‘We don’t read and write poetry because it’s cute. We read and write poetry because we are members of the human race. And the human race is filled with passion. And medicine, law, business, engineering, these are noble pursuits and necessary to sustain life. But poetry, beauty, romance, love, these are what we stay alive for.’ Dead Poets Society
The day after tomorrow is MJ’s favorite holiday of the year! From our first Thanksgiving together, in 1978, until this weeks model, I have understood the importance of the celebration!
Over the past 30 + years we have been hosting the event in our home. For many of those years we celebrated in our four room house in Elkville. There were years that we had upwards of 25 people…we were close…both in fellowship and physical space!
I vividly recall getting a new camcorder in the late 80’s and recording video of the events for posterity. Now, I need to have the tapes transferred to DVD in order to watch them.
I remember our niece, Tara, riding with Aaron, Jonathon, and me to the theatre, after dinner, to see, Father Of The Bride, and Tara talking about how excited that she was to be, soon, turning 16. She was so happy and jubilant that it made my holiday complete!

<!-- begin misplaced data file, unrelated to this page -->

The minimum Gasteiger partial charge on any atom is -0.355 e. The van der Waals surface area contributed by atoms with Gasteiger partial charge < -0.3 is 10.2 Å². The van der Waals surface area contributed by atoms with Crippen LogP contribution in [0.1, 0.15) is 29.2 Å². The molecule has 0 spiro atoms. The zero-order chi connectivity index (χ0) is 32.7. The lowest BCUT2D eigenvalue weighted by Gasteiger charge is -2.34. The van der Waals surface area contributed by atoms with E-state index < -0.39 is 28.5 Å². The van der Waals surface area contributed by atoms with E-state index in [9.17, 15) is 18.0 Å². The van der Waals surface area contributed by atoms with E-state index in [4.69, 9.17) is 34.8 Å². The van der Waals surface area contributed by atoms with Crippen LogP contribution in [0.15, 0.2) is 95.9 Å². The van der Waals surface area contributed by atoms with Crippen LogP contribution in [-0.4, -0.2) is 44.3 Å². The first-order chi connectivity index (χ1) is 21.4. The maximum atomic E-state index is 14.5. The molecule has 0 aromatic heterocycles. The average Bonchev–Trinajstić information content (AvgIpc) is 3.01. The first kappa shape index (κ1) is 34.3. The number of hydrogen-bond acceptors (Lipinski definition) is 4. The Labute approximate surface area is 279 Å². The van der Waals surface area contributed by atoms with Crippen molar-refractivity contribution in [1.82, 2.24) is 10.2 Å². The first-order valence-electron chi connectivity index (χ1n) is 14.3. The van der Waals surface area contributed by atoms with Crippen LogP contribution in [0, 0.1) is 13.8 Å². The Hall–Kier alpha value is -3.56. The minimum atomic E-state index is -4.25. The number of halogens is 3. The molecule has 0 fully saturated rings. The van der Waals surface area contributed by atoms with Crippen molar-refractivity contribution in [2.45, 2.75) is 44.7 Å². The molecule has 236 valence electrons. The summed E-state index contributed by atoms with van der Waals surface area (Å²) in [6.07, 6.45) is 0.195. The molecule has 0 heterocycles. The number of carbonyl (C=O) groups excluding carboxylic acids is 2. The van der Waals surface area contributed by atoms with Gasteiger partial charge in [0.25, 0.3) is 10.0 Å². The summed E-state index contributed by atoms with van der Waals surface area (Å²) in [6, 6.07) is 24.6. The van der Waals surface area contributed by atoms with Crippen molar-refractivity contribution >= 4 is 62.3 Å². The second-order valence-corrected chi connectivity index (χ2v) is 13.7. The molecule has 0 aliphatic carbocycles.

On another Thanksgiving, Berl, MJ’s father came to enjoy dinner with us in our new house in Carbondale. As he was walking to his car to go home…he fell and gashed his head. The blood flowed! We were all frightened! We rushed him to the hospital and they quickly put him into a hospital bed. A few minutes later Jonathon and Aaron and I went in to see him. There he sat, upright in bed, with a big grin on his face and talking a mile a minute! When the, young, nurse entered to check up on him…he told her that she was beautiful and that it was a shame that he had a ring on his finger! He then reared up to peer at her hands and noted that it appeared that she had a ring on her finger, as well! Soon, Fernie, Berl’s wife entered the room and Berl became much more sedate and circumspect!
As the nurse exited the hospital room she commented, ‘he is a ;pistol!’
We have had turkey for most of the 30 + years of our annual feast. Our first year in Carbondale, 18 years ago, we had a massive bone to discard when the picking was concluded. I had the bright idea to place the bone with a little meat hanging on it…by our pond…and let the numerous animals, that cross our yard, have a turkey feast! I thought that the bone would be taken away by a grateful four legged diner? After some time, I had to retrieve the, gross and neglected, remains…and dispose of them.
When we moved to Carbondale and the’ big house’…we vowed to purchase a live Christmas Tree. Thus, the day after Thanksgiving…we visited the local nursery. We purchased a lovely fir tree and the special stand to sit it in. We also bought holiday regalia to make the upcoming Christmas special and had the tree delivered the next day. The first thing that we found out was that we had obtained our live tree about two weeks earlier than appropriate….Because it is…live! And so, we bought a wash tub to place the tree in and watered and waited…until 10 days before Christmas.